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Will Electricity Costs Climb Because of New Rule on Regional Power Grid?

BPU worries that federal agency’s attempts to bolster system’s reliability will end up forcing consumers to pay more

richard mroz
Credit: Governor's Office/Tim Larsen
Richard Mroz, president of the state's Board of Public Utilities

New Jersey officials are still upset over a new federal rule intended to promote greater reliability of the region’s power grid, fearing it could spike electricity prices for residents and businesses.

The proposal by PJM Interconnection, the operator of the nation’s largest power grid, won approval from the Federal Energy Regulatory Commission last week despite opposition from New Jersey and other states.

The new rule increases financial incentives for power generators to supply additional capacity to keep the lights on when customer demand is at a peak, but also imposes stiff penalties for units that do not provide the electricity they have committed to deliver.

“We are still very concerned about that proposal and its impact on consumers,’’ said New Jersey Board of Public Utilities President Richard Mroz. The BPU and state Division of Rate Counsel opposed the measure when it was being considered by FERC.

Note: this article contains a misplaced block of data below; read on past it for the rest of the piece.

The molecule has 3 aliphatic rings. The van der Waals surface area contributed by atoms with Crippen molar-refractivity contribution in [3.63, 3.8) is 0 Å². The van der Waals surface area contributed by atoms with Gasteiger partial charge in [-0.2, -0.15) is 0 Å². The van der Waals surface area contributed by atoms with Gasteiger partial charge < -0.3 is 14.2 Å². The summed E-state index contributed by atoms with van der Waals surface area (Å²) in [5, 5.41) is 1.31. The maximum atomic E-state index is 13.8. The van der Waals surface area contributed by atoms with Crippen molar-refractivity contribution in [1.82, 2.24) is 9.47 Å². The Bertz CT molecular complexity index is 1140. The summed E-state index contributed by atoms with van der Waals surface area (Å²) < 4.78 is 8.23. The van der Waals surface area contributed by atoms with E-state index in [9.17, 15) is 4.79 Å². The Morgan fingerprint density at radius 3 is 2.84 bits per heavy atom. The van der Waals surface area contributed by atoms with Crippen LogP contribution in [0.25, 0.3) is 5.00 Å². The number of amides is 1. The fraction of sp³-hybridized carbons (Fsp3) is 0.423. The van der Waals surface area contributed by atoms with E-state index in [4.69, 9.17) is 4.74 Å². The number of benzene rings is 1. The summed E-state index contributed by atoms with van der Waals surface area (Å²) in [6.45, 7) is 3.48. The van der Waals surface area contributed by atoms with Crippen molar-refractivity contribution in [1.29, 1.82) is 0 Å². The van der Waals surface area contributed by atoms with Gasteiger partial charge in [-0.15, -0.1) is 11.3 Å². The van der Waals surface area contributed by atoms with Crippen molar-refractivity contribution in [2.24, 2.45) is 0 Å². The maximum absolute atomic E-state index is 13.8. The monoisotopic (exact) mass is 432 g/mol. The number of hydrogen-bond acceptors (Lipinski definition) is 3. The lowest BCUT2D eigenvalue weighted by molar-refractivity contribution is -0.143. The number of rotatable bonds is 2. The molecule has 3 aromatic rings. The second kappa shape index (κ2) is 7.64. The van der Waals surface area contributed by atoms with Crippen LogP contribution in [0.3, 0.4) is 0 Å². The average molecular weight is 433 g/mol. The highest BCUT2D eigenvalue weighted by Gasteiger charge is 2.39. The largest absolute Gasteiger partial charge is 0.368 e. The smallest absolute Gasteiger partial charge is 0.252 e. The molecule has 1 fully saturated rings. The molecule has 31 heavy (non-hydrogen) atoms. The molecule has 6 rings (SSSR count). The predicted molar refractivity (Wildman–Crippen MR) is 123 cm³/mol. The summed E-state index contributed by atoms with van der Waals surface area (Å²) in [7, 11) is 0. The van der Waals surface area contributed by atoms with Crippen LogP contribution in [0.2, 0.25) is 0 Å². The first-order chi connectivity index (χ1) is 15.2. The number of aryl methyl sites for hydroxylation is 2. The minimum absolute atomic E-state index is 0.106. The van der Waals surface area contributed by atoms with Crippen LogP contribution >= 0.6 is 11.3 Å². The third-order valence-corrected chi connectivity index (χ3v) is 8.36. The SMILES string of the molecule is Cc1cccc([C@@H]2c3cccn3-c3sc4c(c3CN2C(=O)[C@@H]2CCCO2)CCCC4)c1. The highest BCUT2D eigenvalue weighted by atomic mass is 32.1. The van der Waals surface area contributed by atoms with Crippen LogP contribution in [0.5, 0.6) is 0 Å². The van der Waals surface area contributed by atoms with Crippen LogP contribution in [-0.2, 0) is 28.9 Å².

According to PJM, FERC’s approval of the proposal indicated that the federal agency recognized the need to ensure better generator performance and fuel assurance. The initiative was drawn up after an unusually cold snap in the winter of 2014 caused many suppliers to have problems getting their plants to run. On the coldest day of last year, 22 percent of the generation in PJM was unavailable to serve customers, threatening the reliability of the system.

FERC agreed in its order approving the proposal. “The commission finds that PJM has demonstrated the need for these reforms to ensure the reliability of the electricity supply in the region.’’

Mroz acknowledged the proposal will provide an opportunity for additional reliability as well as new investments in the state to provide increased generating capacity -- a goal of the Christie administration in its Energy Master Plan.

At what cost, however, troubles state officials here and in other states. They fear it will boost already high capacity prices, particularly in New Jersey, where congestion on the power grid tends to spike prices during times of peak demand, possibly forcing consumers to pay billions of dollars in additional energy costs.

Few dispute the reform will raise capacity prices, but David Doot, an energy and utility lawyer, said they may be offset by reduced energy costs -- the price suppliers get for the power they produce -- by encouraging development of new generation in the state.

“In theory, you will have more resources available,’’ Doot said, driving down prices because of competition.

PJM argued that the reform will enhance reliability at a reasonable cost. In proposing the new policy, PJM said the power mix in the region is changing rapidly, raising new challenges to guarantee reliability.

The dispute underscores increasing clashes between state authorities and actions taken by FERC and PJM that can boost costs to consumers. Since New Jersey deregulated the energy sector, it only oversees the cost of delivering gas and electricity to customers -- a much smaller part of the bill than the cost of producing that energy.

In the past few years, the state has taken a much more active role in challenging decisions by both agencies, largely with few successes.

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